Gout is sometimes confused with other forms of arthritis because the symptoms—acute and episodic attacks of joint warmth, pain, swelling, and stiffness—can be similar.
One form of arthritis often confused with gout is called pseudogout or calcium pyrophosphate deposition (CPPD). The pain, swelling, and redness of pseudogout can also come on suddenly and may be severe, closely resembling the symptoms of gout.
However, the crystals that irritate the joint are calcium phosphate crystals, not uric acid. Therefore, pseudogout is treated somewhat differently and is not reviewed in this publication.
What Causes Gout?
A number of risk factors are associated with hyperuricemia and gout. They include:
• Many people with gout have a family history of the disease. Estimates range from 20 to 80 percent.
• Gender and age. It is more common in men than in women and more common in adults than in children.
• Being overweight increases the risk of developing hyperuricemia and gout because there is more tissue available for turnover or breakdown, which leads to excess uric acid production.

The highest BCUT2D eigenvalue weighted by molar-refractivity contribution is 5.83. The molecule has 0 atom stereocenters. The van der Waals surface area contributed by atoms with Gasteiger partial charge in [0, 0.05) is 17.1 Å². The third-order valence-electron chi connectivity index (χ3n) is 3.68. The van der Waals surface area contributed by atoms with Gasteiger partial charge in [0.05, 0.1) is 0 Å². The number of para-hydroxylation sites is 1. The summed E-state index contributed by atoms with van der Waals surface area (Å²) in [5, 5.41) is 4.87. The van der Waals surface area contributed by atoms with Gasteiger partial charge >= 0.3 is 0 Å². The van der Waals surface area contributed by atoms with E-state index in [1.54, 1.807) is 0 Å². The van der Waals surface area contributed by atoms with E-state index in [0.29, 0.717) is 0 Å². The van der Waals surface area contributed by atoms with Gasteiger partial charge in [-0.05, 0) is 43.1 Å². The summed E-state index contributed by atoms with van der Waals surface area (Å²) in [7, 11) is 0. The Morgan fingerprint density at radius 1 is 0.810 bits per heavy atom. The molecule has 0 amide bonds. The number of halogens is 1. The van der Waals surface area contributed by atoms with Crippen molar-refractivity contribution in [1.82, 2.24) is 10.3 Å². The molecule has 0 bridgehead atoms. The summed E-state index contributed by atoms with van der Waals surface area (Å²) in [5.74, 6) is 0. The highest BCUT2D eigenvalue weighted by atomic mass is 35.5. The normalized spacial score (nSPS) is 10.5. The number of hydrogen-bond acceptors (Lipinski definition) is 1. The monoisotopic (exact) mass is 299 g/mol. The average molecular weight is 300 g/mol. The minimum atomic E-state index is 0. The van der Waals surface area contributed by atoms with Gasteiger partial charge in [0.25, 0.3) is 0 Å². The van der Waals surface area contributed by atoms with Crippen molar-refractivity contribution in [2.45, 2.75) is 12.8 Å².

• Alcohol consumption. Drinking too much alcohol can lead to hyperuricemia, because alcohol interferes with the removal of uric acid from the body.
• Eating too many foods that are rich in purines can cause or aggravate gout in some people.
• Lead exposure. In some cases, exposure to lead in the environment can cause gout.
• Other health problems. Renal insufficiency, or the inability of the kidneys to eliminate waste products, is a common cause of gout in older people. Other medical problems that contribute to high blood levels of uric acid include:
• high blood pressure
• hypothyroidism (underactive thyroid gland)
• conditions that cause an excessively rapid turnover of cells, such as psoriasis, hemolytic anemia, or some cancers
• Kelley-Seegmiller syndrome or Lesch-Nyhan syndrome, two rare conditions in which the enzyme that helps control uric acid levels either is not present or is found in insufficient quantities.
• A number of medications may put people at risk for developing hyperuricemia and gout. They include:
• Diuretics, which are taken to eliminate excess fluid from the body in conditions like hypertension, edema, and heart disease, and which decrease the amount of uric acid passed in the urine
• Salicylate-containing drugs, such as aspirin
• Niacin, a vitamin also known as nicotinic acid
• Cyclosporine, a medication that suppresses the body’s immune system (the system that protects the body from infection and disease). This medication is used in the treatment of some autoimmune diseases, and to prevent the body’s rejection of transplanted organs.
• Levodopa, a medicine used to support communication along nerve pathways in the treatment of Parkinson’s disease.